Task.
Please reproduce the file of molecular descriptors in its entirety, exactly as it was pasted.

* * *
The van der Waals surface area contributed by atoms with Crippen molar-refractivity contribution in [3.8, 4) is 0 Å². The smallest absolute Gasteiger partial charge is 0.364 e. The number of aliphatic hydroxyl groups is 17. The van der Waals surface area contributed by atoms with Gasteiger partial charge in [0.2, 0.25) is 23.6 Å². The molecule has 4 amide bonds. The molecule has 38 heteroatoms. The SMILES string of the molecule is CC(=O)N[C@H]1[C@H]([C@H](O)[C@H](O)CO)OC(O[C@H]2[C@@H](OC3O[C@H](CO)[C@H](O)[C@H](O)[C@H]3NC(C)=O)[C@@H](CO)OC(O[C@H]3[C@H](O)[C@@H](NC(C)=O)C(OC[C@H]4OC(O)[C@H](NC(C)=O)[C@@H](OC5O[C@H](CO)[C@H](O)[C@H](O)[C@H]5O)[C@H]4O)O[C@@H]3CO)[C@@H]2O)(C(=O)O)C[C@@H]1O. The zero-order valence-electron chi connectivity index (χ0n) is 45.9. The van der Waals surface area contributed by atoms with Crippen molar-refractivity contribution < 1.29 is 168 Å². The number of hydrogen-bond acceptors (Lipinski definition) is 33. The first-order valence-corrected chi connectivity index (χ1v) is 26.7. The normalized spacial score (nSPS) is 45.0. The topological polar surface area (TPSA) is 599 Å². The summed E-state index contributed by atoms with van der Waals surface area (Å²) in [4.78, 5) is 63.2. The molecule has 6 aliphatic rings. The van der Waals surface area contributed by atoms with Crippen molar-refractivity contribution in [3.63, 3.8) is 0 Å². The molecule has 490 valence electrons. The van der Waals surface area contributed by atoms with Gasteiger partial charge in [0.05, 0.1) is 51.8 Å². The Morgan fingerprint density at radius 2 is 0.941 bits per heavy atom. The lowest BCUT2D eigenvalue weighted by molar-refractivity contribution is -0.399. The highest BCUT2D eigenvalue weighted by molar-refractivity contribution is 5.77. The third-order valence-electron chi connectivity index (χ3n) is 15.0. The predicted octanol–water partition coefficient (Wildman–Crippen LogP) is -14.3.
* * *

The van der Waals surface area contributed by atoms with Crippen molar-refractivity contribution in [3.8, 4) is 0 Å². The smallest absolute Gasteiger partial charge is 0.364 e. The number of aliphatic hydroxyl groups is 17. The van der Waals surface area contributed by atoms with Gasteiger partial charge in [0.2, 0.25) is 23.6 Å². The molecule has 4 amide bonds. The molecule has 38 heteroatoms. The SMILES string of the molecule is CC(=O)N[C@H]1[C@H]([C@H](O)[C@H](O)CO)OC(O[C@H]2[C@@H](OC3O[C@H](CO)[C@H](O)[C@H](O)[C@H]3NC(C)=O)[C@@H](CO)OC(O[C@H]3[C@H](O)[C@@H](NC(C)=O)C(OC[C@H]4OC(O)[C@H](NC(C)=O)[C@@H](OC5O[C@H](CO)[C@H](O)[C@H](O)[C@H]5O)[C@H]4O)O[C@@H]3CO)[C@@H]2O)(C(=O)O)C[C@@H]1O. The zero-order valence-electron chi connectivity index (χ0n) is 45.9. The van der Waals surface area contributed by atoms with Crippen molar-refractivity contribution < 1.29 is 168 Å². The number of hydrogen-bond acceptors (Lipinski definition) is 33. The first-order valence-corrected chi connectivity index (χ1v) is 26.7. The normalized spacial score (nSPS) is 45.0. The topological polar surface area (TPSA) is 599 Å². The summed E-state index contributed by atoms with van der Waals surface area (Å²) in [4.78, 5) is 63.2. The molecule has 6 aliphatic rings. The van der Waals surface area contributed by atoms with Crippen molar-refractivity contribution in [3.63, 3.8) is 0 Å². The molecule has 490 valence electrons. The van der Waals surface area contributed by atoms with Gasteiger partial charge in [0.05, 0.1) is 51.8 Å². The Morgan fingerprint density at radius 2 is 0.941 bits per heavy atom. The lowest BCUT2D eigenvalue weighted by molar-refractivity contribution is -0.399. The highest BCUT2D eigenvalue weighted by molar-refractivity contribution is 5.77. The third-order valence-electron chi connectivity index (χ3n) is 15.0. The predicted octanol–water partition coefficient (Wildman–Crippen LogP) is -14.3.